This section of the Handbook will mainly provide some basic advice on establishing a sound CEO succession planning process within the family business. Most of this advice can also be used for ensuring a smooth succession for the other senior managers of the family business.

Families in business might ignore the necessity of planning for the succession of their CEO for a multitude of reasons. Some of these reasons include:[3]

-          Family members delaying the decision in order not to create potential frictions among family members in case several potential CEOs are available within the family.

-          Family members delaying the decision because no current family member or outsider is deemed capable of replacing the current CEO.

-          Family members avoiding to address this issue in order not to discuss the topic of the eventual loss of a family leader (the current CEO).

-          Current CEO refusing to admit that the company can survive without him/her and/or is afraid of retirement and refusing to address succession issues.

Importance of a Formal Senior Management Succession Plan

Senior management succession is a process that follows several steps in order to ensure proper succession to key management positions including the CEO one. A formal succession plan ensures business continuity and thus increases the chances of survival of a family business as it is handed over from one generation to the next. The purpose of this plan is to ensure the skills and leadership necessary to replace any outgoing senior manager are available when needed. An effective CEO succession plan should allow for the selection of the most competent person (whether it is a family member or not) as the next CEO. In addition, it is crucial to involve all family members, the board, key senior managers, and other important external stakeholders in the selection process and make sure they agree on the next CEO choice.

Steps of a Formal CEO Succession Plan

The CEO succession planning process usually differs from one family business to another depending on the complexity of the business, the degree of involvement of the family in it, and the availability of competent CEO candidates from within the family. The following is a step-by step process that can help family businesses get better prepared for their CEO succession:[4]

-          Starting Early: Many family business advisors recommend starting the selection process of the next CEO as early as when the current CEO is appointed. This will ensure the continuity of the business and provide the company with a new CEO that was carefully chosen and well-prepared to succeed to the current one. The early start of the CEO selection process is particularly important if the next CEO is expected to be chosen from within the family. In this case, the process of selecting and grooming the next CEO from the younger generation would take longer than if the CEO is to be chosen from outside the family.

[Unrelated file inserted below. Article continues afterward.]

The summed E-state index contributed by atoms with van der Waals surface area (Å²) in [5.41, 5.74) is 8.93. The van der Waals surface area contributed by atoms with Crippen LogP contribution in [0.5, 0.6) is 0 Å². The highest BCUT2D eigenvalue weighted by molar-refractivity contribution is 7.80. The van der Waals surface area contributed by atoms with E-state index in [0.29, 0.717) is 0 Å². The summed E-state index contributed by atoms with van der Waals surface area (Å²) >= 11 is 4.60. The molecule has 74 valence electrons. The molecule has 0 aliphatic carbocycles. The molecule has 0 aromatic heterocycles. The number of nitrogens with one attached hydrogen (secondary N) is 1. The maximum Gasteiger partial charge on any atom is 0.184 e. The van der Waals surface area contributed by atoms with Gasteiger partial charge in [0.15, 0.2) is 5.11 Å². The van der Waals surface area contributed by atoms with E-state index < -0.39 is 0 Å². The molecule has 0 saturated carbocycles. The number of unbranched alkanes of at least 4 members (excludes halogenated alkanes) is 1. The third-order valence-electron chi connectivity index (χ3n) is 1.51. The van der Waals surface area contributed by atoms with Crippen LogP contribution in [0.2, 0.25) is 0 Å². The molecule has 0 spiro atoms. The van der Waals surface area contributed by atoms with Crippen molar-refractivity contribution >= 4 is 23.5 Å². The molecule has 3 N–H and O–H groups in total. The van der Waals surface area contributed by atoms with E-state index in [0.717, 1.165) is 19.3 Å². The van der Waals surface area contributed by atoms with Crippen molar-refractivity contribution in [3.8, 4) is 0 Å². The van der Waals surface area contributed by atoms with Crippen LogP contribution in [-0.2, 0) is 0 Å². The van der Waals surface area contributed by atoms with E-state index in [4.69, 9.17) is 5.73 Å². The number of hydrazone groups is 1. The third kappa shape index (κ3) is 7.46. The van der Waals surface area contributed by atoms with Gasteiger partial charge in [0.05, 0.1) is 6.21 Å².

In most family businesses, it is the current CEO who initiates the succession planning process. An active board can also play an important role by insisting on the establishment of a succession plan in case the current CEO is not taking this on early enough.

-          Creating Career Development Systems: A successful succession plan is one that selects the best possible candidate for the job, regardless of whether this candidate is related to the family or not. If the next CEO will be chosen from the family or its current employees, a rigorous career development system should be developed to prepare the potential CEOs. Such a system would enhance the competence of the CEO candidates by offering them any necessary education, training, and by giving them periodic feedback on their performance within the company.

Some family businesses decide to hire an external CEO if no good CEO candidates are available from within the family or its employees. In this case, a committee of the board (Nomination Committee for example) should lead the succession planning of the CEO. The committee would start by setting the selection criteria for the next CEO before searching for suitable candidates. In addition, many family-owned businesses find it useful to employ professional headhunters to get access to a wider pool of candidates.

-          Seeking Advice: Particularly while narrowing the list of potential successors, the CEO should get advice from the external independent directors of the board. If these don’t exist, trusted senior non-family managers should be consulted. Some families also find it useful to get the opinion of the family council in the selection process, especially if the CEO candidate is from the family.

-          Building Consensus: The success of the future CEO is largely dependent on his/her acceptance by the key stakeholders involved in the company. It becomes then mandatory to involve all key stakeholders in the CEO selection process including the board of directors, senior non-family managers, and family members.

-          Clarifying the Transition Process: Once an adequate succeeding CEO has been selected, a clear transition process for both the current CEO and the successor should be developed. This transition process would specify the transition date and also define the levels of involvement of the current CEO after retirement (advice to the successor, board membership, additional activities, etc.). 



[1] Mike Cohn, “Does your Company Put Family or Business First?”, The Business Journal of Phoenix, January 2005.

[2] Fred Neubauer and Alden G.Lank, The Family Business: its Governance for Sustainability (Routledge New York, 1998).

[3] Ivan Lansberg, “The Succession Conspiracy”, Family Business Review, June 1988; Fred Neubauer and Alden G.Lank, The Family Business: its Governance for Sustainability (Routledge New York, 1998).

[4] Fred Neubauer and Alden G.Lank, The Family Business: its Governance for Sustainability (Routledge New York, 1998).